People said the region affected by the earthquakes in Syria have already been affected by war and many have already been displaced once before.

"Many have lost family members through the war and they are now suffering this second retrauma of being displaced again, being injured and maybe losing loved ones."

Support would help to prevent "a second wave of deaths" that could arise due to the extreme cold and lack of sanitation, she said.

The difficulty of getting aid into the regions hit by Monday's earthquake was also reported by Médecins Sans Frontières (MSF).

The organisation has helped almost 3,500 people in Aleppo and Idlib, Himedan Mohammed, head of the Syria Programme for Médecins Sans Frontières said.

He appealed for authorities to allow aid get to Syria's badly hit areas.

An MSF volunteer died when a house collapsed and many others have lost their homes and belongings, Mr Mohammed said.

"The crisis is touching everyone in north west Syria."

For an up-to-date list of official fundraising drives from the various Irish charities visit

20 million people affected by earthquake - aid workers

The devastation at the epicentre of the earthquake in Turkey is being described by aid workers as "unprecedented".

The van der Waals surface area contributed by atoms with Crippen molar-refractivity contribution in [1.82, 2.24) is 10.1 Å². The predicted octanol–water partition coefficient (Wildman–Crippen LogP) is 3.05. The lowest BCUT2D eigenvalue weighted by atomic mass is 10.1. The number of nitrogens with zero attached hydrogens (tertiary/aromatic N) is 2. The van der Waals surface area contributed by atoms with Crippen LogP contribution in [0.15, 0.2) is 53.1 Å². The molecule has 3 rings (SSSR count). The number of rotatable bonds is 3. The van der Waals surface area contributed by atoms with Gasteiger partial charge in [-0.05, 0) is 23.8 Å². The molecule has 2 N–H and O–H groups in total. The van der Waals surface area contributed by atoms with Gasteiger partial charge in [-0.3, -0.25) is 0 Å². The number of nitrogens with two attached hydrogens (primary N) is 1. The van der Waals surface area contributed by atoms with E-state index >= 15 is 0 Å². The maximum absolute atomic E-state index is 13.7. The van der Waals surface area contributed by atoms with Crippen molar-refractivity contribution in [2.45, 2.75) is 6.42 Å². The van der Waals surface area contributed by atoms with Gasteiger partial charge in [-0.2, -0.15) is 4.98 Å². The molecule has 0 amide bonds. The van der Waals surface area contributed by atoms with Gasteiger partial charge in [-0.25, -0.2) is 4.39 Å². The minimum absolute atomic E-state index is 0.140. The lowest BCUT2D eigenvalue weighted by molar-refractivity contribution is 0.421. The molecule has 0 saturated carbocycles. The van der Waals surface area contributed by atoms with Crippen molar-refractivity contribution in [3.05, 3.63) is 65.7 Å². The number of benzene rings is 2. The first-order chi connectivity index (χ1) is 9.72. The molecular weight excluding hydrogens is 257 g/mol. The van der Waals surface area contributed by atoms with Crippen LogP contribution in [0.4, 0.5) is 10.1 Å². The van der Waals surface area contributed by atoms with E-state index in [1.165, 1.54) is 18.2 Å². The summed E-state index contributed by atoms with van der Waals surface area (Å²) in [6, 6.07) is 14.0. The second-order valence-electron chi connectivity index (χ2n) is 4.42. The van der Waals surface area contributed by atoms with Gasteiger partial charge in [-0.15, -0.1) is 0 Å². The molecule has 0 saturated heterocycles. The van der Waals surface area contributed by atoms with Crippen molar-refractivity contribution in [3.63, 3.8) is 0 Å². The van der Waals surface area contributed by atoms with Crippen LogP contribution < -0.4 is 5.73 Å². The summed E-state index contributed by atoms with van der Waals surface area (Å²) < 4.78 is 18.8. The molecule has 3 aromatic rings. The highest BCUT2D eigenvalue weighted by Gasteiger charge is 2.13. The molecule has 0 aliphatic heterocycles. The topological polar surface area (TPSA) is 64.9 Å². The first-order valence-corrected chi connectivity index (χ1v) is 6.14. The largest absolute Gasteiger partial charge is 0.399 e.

As many as 20 million people could be affected, aid worker with Islamic Relief Worldwide Salah Aboulgasem,has said.

Speaking on RTÉ's Morning Ireland, he said: "The scale, the amount of damage, the numbers, the destruction. It's huge. This is unprecedented."

"The amount of people that are affected is more than 20 million.

"The death toll is rising by the hour."

In a town he visited yesterday 70% of the buildings are completely demolished and they are just "piles of rubble", he said, some measuring 15m high.

The 30% of buildings that remain will likely be destroyed as "they're no longer fit for purpose", Mr Aboulgasem added.

"There is discussion about taking the 50,000 population within that area, taking them completely somewhere else. All the survivors. That's how bad the level of destruction is.

"It's unbelievable and I've been to war zones I've been to quake zones. I've seen a lot and I must say this is a real disaster.